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Alias Grace: A Novel Paperback – October 13, 1997
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In 1843, a 16-year-old Canadian housemaid named Grace Marks was tried for the murder of her employer and his mistress. The sensationalistic trial made headlines throughout the world, and the jury delivered a guilty verdict. Yet opinion remained fiercely divided about Marks--was she a spurned woman who had taken out her rage on two innocent victims, or was she an unwilling victim herself, caught up in a crime she was too young to understand? Such doubts persuaded the judges to commute her sentence to life imprisonment, and Marks spent the next 30 years in an assortment of jails and asylums, where she was often exhibited as a star attraction. In Alias Grace, Margaret Atwood reconstructs Marks's story in fictional form. Her portraits of 19th-century prison and asylum life are chilling in their detail. The author also introduces Dr. Simon Jordan, who listens to the prisoner's tale with a mixture of sympathy and disbelief. In his effort to uncover the truth, Jordan uses the tools of the then rudimentary science of psychology. But the last word belongs to the book's narrator--Grace herself.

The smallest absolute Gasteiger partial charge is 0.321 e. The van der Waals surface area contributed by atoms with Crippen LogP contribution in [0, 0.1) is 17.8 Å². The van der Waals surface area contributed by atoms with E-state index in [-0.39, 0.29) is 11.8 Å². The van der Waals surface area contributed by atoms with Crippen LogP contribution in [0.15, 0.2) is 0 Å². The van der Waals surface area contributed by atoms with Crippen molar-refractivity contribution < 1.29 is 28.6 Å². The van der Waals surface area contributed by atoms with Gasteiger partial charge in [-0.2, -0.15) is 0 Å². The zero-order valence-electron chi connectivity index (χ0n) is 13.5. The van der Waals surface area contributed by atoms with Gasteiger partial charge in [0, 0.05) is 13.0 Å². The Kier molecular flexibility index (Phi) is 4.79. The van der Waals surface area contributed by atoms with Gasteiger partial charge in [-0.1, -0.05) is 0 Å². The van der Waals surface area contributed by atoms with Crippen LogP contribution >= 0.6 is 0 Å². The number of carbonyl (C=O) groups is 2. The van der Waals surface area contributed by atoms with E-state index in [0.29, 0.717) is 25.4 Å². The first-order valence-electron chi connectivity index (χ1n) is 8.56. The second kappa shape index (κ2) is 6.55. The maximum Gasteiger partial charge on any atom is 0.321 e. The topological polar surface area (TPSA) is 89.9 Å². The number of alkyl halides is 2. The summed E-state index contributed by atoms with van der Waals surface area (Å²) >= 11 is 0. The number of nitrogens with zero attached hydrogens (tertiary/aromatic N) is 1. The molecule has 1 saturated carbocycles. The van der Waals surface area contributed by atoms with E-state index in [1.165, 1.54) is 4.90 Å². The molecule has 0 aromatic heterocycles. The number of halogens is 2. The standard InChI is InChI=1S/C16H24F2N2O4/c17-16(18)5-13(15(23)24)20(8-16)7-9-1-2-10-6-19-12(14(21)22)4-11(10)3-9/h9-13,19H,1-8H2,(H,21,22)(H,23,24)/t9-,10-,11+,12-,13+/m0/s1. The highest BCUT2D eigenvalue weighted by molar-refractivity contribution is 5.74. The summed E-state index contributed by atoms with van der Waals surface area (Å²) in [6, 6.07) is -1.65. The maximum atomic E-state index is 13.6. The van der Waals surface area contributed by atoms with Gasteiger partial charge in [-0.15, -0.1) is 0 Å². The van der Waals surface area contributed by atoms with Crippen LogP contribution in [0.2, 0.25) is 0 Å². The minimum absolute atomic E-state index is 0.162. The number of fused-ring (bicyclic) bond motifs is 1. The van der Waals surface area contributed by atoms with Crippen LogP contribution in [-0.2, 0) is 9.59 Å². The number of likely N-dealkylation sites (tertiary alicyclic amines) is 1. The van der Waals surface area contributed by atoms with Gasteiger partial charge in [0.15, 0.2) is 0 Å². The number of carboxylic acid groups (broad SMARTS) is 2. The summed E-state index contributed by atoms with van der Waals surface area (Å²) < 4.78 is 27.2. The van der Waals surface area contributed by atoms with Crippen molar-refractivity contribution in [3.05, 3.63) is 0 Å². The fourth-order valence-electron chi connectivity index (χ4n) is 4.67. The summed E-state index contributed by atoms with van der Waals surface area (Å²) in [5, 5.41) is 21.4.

From Publishers Weekly